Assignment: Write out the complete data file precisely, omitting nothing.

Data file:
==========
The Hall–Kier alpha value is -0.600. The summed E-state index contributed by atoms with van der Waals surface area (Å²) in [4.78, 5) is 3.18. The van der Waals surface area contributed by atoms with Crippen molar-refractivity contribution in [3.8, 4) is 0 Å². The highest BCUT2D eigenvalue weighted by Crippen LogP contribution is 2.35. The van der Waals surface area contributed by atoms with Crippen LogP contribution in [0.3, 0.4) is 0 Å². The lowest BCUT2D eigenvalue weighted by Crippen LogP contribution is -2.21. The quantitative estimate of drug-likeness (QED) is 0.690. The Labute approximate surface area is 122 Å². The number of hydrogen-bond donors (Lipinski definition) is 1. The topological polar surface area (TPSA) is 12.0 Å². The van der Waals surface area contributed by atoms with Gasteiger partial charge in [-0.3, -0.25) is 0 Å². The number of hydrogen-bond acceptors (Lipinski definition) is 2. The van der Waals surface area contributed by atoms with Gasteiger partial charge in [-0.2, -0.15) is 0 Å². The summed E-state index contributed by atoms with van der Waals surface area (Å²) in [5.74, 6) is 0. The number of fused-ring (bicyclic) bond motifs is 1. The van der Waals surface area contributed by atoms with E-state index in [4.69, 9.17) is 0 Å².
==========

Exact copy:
The Hall–Kier alpha value is -0.600. The summed E-state index contributed by atoms with van der Waals surface area (Å²) in [4.78, 5) is 3.18. The van der Waals surface area contributed by atoms with Crippen molar-refractivity contribution in [3.8, 4) is 0 Å². The highest BCUT2D eigenvalue weighted by Crippen LogP contribution is 2.35. The van der Waals surface area contributed by atoms with Crippen LogP contribution in [0.3, 0.4) is 0 Å². The lowest BCUT2D eigenvalue weighted by Crippen LogP contribution is -2.21. The quantitative estimate of drug-likeness (QED) is 0.690. The Labute approximate surface area is 122 Å². The number of hydrogen-bond donors (Lipinski definition) is 1. The topological polar surface area (TPSA) is 12.0 Å². The van der Waals surface area contributed by atoms with Gasteiger partial charge in [-0.3, -0.25) is 0 Å². The number of hydrogen-bond acceptors (Lipinski definition) is 2. The van der Waals surface area contributed by atoms with Gasteiger partial charge in [-0.2, -0.15) is 0 Å². The summed E-state index contributed by atoms with van der Waals surface area (Å²) in [5.74, 6) is 0. The number of fused-ring (bicyclic) bond motifs is 1. The van der Waals surface area contributed by atoms with E-state index in [4.69, 9.17) is 0 Å².